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Don’t read this

Don’t read this Posted on August 8, 20111 Comment

You’re not going to get anything interesting from me till I’m actually on the road, unless you’re interested in endless photos of my To Do list and the small handfuls of nuts and bolts and miscellaneous screws I’ve started picking up from bike shop floors.

(Just in case you are.)

Pre-trip life is tedious. I’m couchsurfing my way through my last week as a courier – during which no couriering is actually taking place, because I fell off my bike a week ago, and my right knee is still twice the size it should be. (My stupidest accident ever – I simply lost my balance and toppled over. Needless to say, there were lots of spectators.) So I’m dutifully alternating between a hot water bottle and a pack of frozen peas, battling with the guilt and glumness of not being able to cycle, resisting the temptation to throw wisdom to the wind and go out on my bike, and trying to get through boring administrative tasks like researching insurance policies and applying for visas.

So until I have tales of adventure and photographs of distant horizons to entertain you with, I recommend you ignore this website and go and read about people who are already on the road. Particularly Loretta Henderson, a solo Canadian round-the-world cyclist who’s currently riding the Karakorum Highway. (And oh my goodness, I get butterflies in my tummy when I read her blog. I wish I was there now!) Her website also has a gallery of Women on Wheels – other solo female cycle tourists she’s come across. There aren’t many, but they do exist.

A friend of mine (who should really know better) recently said he wouldn’t be surprised if I ended up in the record books for my circumnavigation. I had to inform him that I’m well over a century too late to be the first woman to cycle round the world. Annie Londonderry did it in 1894. And dozens have done it since then. Rob Penn, in this podcast, reckons that about 200-300 people are cycling round the world at any one time.

“So definitely no records then!” laughed my friend. “Well, you’ll have to write a book when you get back.”

That’s slightly more probable – after all, I am rather fond of writing. But there are already an awful lot of books about long-distance cycling. I stole this one from my grandmother’s house at the weekend.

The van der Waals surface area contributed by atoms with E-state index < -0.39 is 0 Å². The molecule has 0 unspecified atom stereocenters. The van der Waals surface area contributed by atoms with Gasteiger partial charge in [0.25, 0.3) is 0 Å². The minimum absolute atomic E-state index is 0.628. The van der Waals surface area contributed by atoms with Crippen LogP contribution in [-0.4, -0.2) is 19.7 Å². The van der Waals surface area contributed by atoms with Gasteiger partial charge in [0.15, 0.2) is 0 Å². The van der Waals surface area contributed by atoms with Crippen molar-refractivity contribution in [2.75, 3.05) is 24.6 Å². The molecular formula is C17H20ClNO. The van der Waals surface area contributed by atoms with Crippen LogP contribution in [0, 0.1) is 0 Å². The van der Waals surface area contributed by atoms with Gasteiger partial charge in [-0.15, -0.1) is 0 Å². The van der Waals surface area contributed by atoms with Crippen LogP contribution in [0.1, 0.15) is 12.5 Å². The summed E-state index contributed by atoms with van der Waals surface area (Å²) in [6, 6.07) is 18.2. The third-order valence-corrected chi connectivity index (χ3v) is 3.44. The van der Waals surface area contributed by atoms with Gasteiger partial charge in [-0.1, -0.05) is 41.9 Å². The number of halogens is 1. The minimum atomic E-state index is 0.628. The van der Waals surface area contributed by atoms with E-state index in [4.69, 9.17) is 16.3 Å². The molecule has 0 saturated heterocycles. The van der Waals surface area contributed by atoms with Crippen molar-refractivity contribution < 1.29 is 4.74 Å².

If you haven’t heard of Dervla Murphy, you’re in for a treat. She rode from Dunkirk to Delhi in 1963, through the coldest European winter of the century, and then across Iran, Afghanistan and Pakistan in the summer. She fought off wolves and bandits with her .25 pistol, suffered heatstroke, dysentery and broken ribs, was bitten by scorpions, smoked, drank and swore like a trooper, and covered greater daily distances than I expect I will, riding a singlespeed bicycle and wearing woollen underpants (by which I assume she does not mean the latest advances in technical merino). I read Full Tilt five years ago, and it’s only as I reread it today that I realize how much it forms the bedrock of my ambitions and inspiration.

(Dervla Murphy is giving a talk in London on the 15th September, which I am very annoyed to be missing by about a week – but you should definitely go! Buy a ticket now, before they sell out.)

And there are loads of other books. I’ve already ranted about Anne Mustoe. And you may also have heard of Josie Dew. And more recently there’s been a crop of young gentleman cyclist-writers, starting with Alastair Humphreys, who set off on his round-the-world trip more or less ten years before my own departure. There’s also Danny Bent, who rode from England to India a couple of years ago, Chris Smith, who rode from Bewdley to Beijing, and Tom Kevill Davies, AKA The Hungry Cyclist. My friend Andy Welch is working on a book about his travels through Europe, the Caucasus and South Asia, and his sometime riding partner Tom Allen has just finished a first draft of his.

Tom also has some sound things to say on whether it is actually worth writing a book about your adventures. And Alastair Humphreys offers some characteristically sound advice on why you shouldn’t.

And maybe I won’t. After all, there will be far more to this trip anyway than the bits I’m able to tell people about. And there are already so many cycling books around that lots of them are now self-published – not necessarily because they aren’t any good, but because the market’s close to saturation point. I might get to the end of my trip, (always assuming I’ll make it), spend a year writing up my diaries, and then realize I’ve just reiterated everything everyone else has been saying for the past ten years. Or I might find an entirely new story to tell. We’ll have to see.

Perhaps just a blog will be enough.

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